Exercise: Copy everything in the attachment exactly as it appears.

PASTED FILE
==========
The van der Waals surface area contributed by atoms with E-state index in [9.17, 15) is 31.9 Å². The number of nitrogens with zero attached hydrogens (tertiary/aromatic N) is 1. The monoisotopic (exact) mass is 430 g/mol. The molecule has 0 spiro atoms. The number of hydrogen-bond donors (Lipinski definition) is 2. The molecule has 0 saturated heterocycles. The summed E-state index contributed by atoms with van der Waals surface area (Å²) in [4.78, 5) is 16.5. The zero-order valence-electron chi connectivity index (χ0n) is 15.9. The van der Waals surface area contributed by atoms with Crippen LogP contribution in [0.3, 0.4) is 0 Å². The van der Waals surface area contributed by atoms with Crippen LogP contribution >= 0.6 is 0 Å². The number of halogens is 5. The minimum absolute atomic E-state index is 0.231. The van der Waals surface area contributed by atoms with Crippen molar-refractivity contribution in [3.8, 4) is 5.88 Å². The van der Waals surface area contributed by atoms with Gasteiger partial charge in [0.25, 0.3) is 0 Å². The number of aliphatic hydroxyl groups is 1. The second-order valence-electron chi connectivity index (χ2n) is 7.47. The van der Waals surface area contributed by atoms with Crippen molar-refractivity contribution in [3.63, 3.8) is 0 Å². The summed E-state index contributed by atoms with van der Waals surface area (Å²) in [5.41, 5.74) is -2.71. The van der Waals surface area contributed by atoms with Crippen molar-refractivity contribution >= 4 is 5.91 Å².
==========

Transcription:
The van der Waals surface area contributed by atoms with E-state index in [9.17, 15) is 31.9 Å². The number of nitrogens with zero attached hydrogens (tertiary/aromatic N) is 1. The monoisotopic (exact) mass is 430 g/mol. The molecule has 0 spiro atoms. The number of hydrogen-bond donors (Lipinski definition) is 2. The molecule has 0 saturated heterocycles. The summed E-state index contributed by atoms with van der Waals surface area (Å²) in [4.78, 5) is 16.5. The zero-order valence-electron chi connectivity index (χ0n) is 15.9. The van der Waals surface area contributed by atoms with Crippen LogP contribution in [0.3, 0.4) is 0 Å². The van der Waals surface area contributed by atoms with Crippen LogP contribution >= 0.6 is 0 Å². The number of halogens is 5. The minimum absolute atomic E-state index is 0.231. The van der Waals surface area contributed by atoms with Crippen molar-refractivity contribution in [3.8, 4) is 5.88 Å². The van der Waals surface area contributed by atoms with Gasteiger partial charge in [0.25, 0.3) is 0 Å². The number of aliphatic hydroxyl groups is 1. The second-order valence-electron chi connectivity index (χ2n) is 7.47. The van der Waals surface area contributed by atoms with Crippen molar-refractivity contribution in [3.63, 3.8) is 0 Å². The summed E-state index contributed by atoms with van der Waals surface area (Å²) in [5.41, 5.74) is -2.71. The van der Waals surface area contributed by atoms with Crippen molar-refractivity contribution >= 4 is 5.91 Å².